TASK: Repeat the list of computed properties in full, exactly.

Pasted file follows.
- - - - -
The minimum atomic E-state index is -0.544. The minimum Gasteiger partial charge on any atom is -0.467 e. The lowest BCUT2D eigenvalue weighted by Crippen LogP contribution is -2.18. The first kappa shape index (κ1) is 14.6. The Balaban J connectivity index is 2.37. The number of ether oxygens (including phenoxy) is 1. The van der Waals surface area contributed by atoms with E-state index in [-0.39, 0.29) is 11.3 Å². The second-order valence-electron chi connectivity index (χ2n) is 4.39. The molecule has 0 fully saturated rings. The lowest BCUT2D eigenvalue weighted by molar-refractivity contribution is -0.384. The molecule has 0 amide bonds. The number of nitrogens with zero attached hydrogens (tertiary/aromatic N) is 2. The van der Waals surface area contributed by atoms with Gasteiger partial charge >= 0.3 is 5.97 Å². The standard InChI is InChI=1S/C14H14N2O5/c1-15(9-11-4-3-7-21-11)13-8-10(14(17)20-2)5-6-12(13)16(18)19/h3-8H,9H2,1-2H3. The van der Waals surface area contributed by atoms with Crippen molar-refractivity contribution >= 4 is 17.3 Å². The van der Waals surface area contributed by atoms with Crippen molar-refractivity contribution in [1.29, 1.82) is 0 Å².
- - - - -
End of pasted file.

The minimum atomic E-state index is -0.544. The minimum Gasteiger partial charge on any atom is -0.467 e. The lowest BCUT2D eigenvalue weighted by Crippen LogP contribution is -2.18. The first kappa shape index (κ1) is 14.6. The Balaban J connectivity index is 2.37. The number of ether oxygens (including phenoxy) is 1. The van der Waals surface area contributed by atoms with E-state index in [-0.39, 0.29) is 11.3 Å². The second-order valence-electron chi connectivity index (χ2n) is 4.39. The molecule has 0 fully saturated rings. The lowest BCUT2D eigenvalue weighted by molar-refractivity contribution is -0.384. The molecule has 0 amide bonds. The number of nitrogens with zero attached hydrogens (tertiary/aromatic N) is 2. The van der Waals surface area contributed by atoms with Gasteiger partial charge >= 0.3 is 5.97 Å². The standard InChI is InChI=1S/C14H14N2O5/c1-15(9-11-4-3-7-21-11)13-8-10(14(17)20-2)5-6-12(13)16(18)19/h3-8H,9H2,1-2H3. The van der Waals surface area contributed by atoms with Crippen molar-refractivity contribution >= 4 is 17.3 Å². The van der Waals surface area contributed by atoms with Crippen molar-refractivity contribution in [1.29, 1.82) is 0 Å².